Clark Labs and Conservation International Partner to Develop REDD-Specific Tools within IDRISI Taiga's Land Change Modeler Application

3/18/10

Worcester, MA -- Clark Labs and Conservation International (CI) have recently signed a contract to partner in the application of REDD (Reducing Emissions from Deforestation and Forest Degradation) baselines as well as the co-design and development of REDD-specific functionality within the Land Change Modeler application in the IDRISI Taiga GIS and Image Processing system. Clark Labs and CI's Science and Knowledge Division (formerly the Center for Applied Biodiversity Science) have shared a long-standing collaborative relationship in the testing, application and improvement of spatial modeling tools for REDD projects. 

The technical issues of REDD--carbon accounting, additionality, baseline or "business as usual," leakage and permanence—are complex and require sophisticated tools. Currently, IDRISI Taiga and its Land Change Modeler is the only integrated modeling solution to address many aspects of REDD projects. The Land Change Modeler application was developed by Clark Labs in cooperation with Conservation International in a prior contract to address land cover change and its impacts on biodiversity. Clark Labs, with close collaboration from Conservation International, will enhance the current tools with additional functionality and an automated workflow.

"Conservation International is a major player in the development of REDD projects throughout the world," stated Stefano Crema, Research Associate at Clark Labs. "Our relationships with organizations such as CI are extremely valuable, as they inform and optimize our development of robust analytical and modeling tools to solve complicated and multi-faceted problems."

The first step in implementing a REDD project at the site or national level is to estimate the deforestation and/or degradation baseline, i.e., the expected future rate and distribution of change if a REDD project or policy is not employed. Conservation International has worked with the World Bank, CATIE (Centro Agronomico Tropical de Investigacion y Ensenanza) and Clark Labs in the development of the first and second version of the baseline method for the World Bank's BioCarbon Fund, and it is currently under review by the Voluntary Carbon Standard (VCS) Program for approved methods. Following IPCC guidelines, application of the method requires not only the generation of a precise map of historical deforestation and biomass estimates, but also spatial modeling of the expected future trends of deforestation, a step accomplished using GIS modeling tools. In the case of the BioCF method submissions to VCS, the IDRISI Taiga software was utilized.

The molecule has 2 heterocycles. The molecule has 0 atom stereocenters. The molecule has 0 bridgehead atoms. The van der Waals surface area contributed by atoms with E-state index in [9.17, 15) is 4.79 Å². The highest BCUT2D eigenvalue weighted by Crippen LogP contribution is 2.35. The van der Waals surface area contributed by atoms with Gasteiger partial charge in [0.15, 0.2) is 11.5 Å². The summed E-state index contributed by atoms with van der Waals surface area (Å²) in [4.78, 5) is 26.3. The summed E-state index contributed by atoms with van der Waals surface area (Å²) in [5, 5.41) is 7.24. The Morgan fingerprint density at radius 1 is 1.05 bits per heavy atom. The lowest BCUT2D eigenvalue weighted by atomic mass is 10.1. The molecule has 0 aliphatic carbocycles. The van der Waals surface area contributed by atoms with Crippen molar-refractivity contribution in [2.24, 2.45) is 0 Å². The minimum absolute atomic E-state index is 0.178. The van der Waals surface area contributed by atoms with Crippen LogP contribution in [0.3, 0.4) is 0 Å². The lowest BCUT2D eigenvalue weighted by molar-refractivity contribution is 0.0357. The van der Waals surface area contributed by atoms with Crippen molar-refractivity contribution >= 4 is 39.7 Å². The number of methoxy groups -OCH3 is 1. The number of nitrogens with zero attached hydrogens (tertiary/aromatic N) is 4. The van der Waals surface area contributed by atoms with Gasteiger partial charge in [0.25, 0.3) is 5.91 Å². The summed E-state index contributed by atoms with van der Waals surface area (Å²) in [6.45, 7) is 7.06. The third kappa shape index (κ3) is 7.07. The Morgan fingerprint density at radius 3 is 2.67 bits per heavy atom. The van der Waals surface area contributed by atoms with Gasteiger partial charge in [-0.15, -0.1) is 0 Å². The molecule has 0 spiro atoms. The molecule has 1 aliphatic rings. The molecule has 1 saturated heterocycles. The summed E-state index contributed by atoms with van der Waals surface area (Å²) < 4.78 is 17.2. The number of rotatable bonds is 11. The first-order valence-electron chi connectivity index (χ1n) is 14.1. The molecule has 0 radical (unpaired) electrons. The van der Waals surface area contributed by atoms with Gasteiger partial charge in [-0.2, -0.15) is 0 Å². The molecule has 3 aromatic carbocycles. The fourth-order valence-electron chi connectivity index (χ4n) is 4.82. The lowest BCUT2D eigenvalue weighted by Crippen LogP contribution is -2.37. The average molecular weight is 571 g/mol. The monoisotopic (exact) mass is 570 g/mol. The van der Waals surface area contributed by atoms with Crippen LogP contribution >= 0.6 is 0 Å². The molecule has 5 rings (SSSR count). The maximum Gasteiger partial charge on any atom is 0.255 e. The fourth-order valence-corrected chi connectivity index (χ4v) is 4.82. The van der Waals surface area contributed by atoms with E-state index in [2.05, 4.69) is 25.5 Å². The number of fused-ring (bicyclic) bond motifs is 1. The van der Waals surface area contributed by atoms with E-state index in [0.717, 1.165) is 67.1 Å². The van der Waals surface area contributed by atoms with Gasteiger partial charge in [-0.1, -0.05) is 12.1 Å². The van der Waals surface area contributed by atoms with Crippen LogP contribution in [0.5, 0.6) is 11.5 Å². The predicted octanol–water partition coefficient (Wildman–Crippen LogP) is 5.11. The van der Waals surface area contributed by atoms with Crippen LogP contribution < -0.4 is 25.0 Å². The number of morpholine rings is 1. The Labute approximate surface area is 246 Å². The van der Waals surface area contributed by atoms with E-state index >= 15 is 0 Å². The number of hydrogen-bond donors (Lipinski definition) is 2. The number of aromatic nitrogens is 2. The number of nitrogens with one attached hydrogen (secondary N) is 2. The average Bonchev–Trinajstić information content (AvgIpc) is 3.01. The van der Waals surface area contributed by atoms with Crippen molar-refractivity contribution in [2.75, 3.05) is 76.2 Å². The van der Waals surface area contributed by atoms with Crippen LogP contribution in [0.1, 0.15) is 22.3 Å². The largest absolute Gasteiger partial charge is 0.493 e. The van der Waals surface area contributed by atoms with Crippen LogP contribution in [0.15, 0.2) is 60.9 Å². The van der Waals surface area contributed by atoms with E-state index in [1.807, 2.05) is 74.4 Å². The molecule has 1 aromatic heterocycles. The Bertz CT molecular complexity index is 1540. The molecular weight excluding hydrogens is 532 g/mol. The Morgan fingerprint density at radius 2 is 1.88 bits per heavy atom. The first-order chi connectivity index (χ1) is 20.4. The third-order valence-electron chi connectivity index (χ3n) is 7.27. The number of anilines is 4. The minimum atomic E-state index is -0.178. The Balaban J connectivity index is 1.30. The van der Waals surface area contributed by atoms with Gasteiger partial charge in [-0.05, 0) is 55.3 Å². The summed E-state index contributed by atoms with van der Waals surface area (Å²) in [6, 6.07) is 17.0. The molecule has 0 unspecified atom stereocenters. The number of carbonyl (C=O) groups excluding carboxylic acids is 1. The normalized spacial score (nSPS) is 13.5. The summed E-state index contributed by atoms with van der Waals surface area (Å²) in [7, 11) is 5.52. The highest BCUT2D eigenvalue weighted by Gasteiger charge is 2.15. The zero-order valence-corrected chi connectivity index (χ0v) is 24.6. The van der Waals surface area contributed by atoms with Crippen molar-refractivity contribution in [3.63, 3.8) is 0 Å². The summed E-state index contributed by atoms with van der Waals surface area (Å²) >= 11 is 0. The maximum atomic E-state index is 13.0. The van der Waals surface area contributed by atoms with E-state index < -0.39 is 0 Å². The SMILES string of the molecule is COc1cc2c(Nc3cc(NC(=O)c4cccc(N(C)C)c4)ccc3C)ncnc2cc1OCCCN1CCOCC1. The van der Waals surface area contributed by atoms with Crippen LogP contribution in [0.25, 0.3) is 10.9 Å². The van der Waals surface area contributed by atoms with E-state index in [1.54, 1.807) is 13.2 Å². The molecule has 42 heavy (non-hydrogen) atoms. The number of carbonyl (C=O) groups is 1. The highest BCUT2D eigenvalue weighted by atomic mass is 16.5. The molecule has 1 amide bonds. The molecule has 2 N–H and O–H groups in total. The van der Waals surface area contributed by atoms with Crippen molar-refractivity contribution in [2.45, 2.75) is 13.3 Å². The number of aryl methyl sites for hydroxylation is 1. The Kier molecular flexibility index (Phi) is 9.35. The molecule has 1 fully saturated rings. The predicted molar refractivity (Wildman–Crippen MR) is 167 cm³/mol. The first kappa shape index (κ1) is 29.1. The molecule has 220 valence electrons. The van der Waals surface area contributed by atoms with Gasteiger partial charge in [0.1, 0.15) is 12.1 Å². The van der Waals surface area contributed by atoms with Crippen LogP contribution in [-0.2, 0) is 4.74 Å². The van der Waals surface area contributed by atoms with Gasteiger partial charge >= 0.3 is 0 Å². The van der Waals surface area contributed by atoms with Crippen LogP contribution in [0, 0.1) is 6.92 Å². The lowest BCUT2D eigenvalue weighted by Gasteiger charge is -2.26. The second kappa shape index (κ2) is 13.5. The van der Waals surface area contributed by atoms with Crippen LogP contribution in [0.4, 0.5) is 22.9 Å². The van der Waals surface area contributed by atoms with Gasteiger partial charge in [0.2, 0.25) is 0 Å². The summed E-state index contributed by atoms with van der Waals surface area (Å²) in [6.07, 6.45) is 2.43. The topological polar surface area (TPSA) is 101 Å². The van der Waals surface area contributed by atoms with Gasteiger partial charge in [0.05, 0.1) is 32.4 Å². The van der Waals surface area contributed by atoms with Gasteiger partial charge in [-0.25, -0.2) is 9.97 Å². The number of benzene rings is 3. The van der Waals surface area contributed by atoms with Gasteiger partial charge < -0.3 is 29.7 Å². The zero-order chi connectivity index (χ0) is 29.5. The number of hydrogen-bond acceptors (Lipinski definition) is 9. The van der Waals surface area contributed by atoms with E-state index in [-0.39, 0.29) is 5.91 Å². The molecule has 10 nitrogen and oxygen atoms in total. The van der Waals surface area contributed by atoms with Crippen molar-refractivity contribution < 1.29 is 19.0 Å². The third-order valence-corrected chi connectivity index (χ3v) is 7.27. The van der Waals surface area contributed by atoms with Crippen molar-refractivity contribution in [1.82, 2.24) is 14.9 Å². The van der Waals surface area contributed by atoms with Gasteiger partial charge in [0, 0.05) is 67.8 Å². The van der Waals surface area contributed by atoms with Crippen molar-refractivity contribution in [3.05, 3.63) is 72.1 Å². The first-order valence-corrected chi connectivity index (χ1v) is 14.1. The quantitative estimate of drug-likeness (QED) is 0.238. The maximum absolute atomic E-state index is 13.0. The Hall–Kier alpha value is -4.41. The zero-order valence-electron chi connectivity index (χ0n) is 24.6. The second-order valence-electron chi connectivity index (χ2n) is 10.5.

Dr. Marc Steininger, Scientific Director of Habitat Monitoring and Climate Change Mitigation Science and Knowledge division of Conservation International explained, "Clark has created a state-of-the-art tool for modeling future land-use change, a key need for assessing future emissions and a requirement for setting emissions baselines for REDD projects." IDRISI Taiga currently allows for the calibration, validation and creation of maps of expected future deforestation trends, a fairly complex process.

The purpose of this contract between Clark Labs and Conservation International is to design a REDD tool within the Land Change Modeler application of IDRISI to guide the user through the steps of baseline development and directly produce tables and graphics necessary for reporting. This new tool will greatly reduce the time and cost in the development of a deforestation baseline, which many regard as the most challenging technical hurdle in  project development for many prospective REDD projects. The project will also include case studies, testing in different REDD scenarios and production of user guidelines. The tool will be co-designed by CI and Clark Labs. CI will provide all case study data for testing the tool.

"Conservation International greatly values its professional collaboration with Clark Labs," stated Dr. Steininger. "Their long history of providing low-cost, high capacity analysis tools and training is a testament to their dedication to helping international organizations better manage natural resources and conserve biodiversity."

It is hoped that the results of this collaboration will allow for wider adoption of REDD project development from the carbon and climate community by providing a more accessible approach to the complex technical challenges.

Clark University